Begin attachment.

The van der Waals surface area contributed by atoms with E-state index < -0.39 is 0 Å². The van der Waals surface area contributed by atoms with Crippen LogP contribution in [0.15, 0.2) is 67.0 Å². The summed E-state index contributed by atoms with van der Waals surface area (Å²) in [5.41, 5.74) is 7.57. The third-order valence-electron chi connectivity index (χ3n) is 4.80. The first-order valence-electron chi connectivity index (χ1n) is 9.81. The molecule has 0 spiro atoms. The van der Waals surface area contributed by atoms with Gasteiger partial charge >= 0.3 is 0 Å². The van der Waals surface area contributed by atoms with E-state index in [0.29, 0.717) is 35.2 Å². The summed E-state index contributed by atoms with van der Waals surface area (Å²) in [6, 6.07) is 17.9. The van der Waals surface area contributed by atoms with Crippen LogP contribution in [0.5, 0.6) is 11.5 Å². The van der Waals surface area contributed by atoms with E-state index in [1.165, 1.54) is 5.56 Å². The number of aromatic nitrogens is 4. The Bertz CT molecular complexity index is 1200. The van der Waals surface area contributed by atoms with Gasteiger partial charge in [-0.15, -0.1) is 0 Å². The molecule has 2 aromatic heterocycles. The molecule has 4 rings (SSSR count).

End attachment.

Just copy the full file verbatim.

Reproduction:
The van der Waals surface area contributed by atoms with E-state index < -0.39 is 0 Å². The van der Waals surface area contributed by atoms with Crippen LogP contribution in [0.15, 0.2) is 67.0 Å². The summed E-state index contributed by atoms with van der Waals surface area (Å²) in [5.41, 5.74) is 7.57. The third-order valence-electron chi connectivity index (χ3n) is 4.80. The first-order valence-electron chi connectivity index (χ1n) is 9.81. The molecule has 0 spiro atoms. The van der Waals surface area contributed by atoms with Gasteiger partial charge >= 0.3 is 0 Å². The van der Waals surface area contributed by atoms with E-state index in [0.29, 0.717) is 35.2 Å². The summed E-state index contributed by atoms with van der Waals surface area (Å²) in [6, 6.07) is 17.9. The van der Waals surface area contributed by atoms with Crippen LogP contribution in [0.5, 0.6) is 11.5 Å². The van der Waals surface area contributed by atoms with E-state index in [1.165, 1.54) is 5.56 Å². The number of aromatic nitrogens is 4. The Bertz CT molecular complexity index is 1200. The van der Waals surface area contributed by atoms with Gasteiger partial charge in [-0.15, -0.1) is 0 Å². The molecule has 2 aromatic heterocycles. The molecule has 4 rings (SSSR count).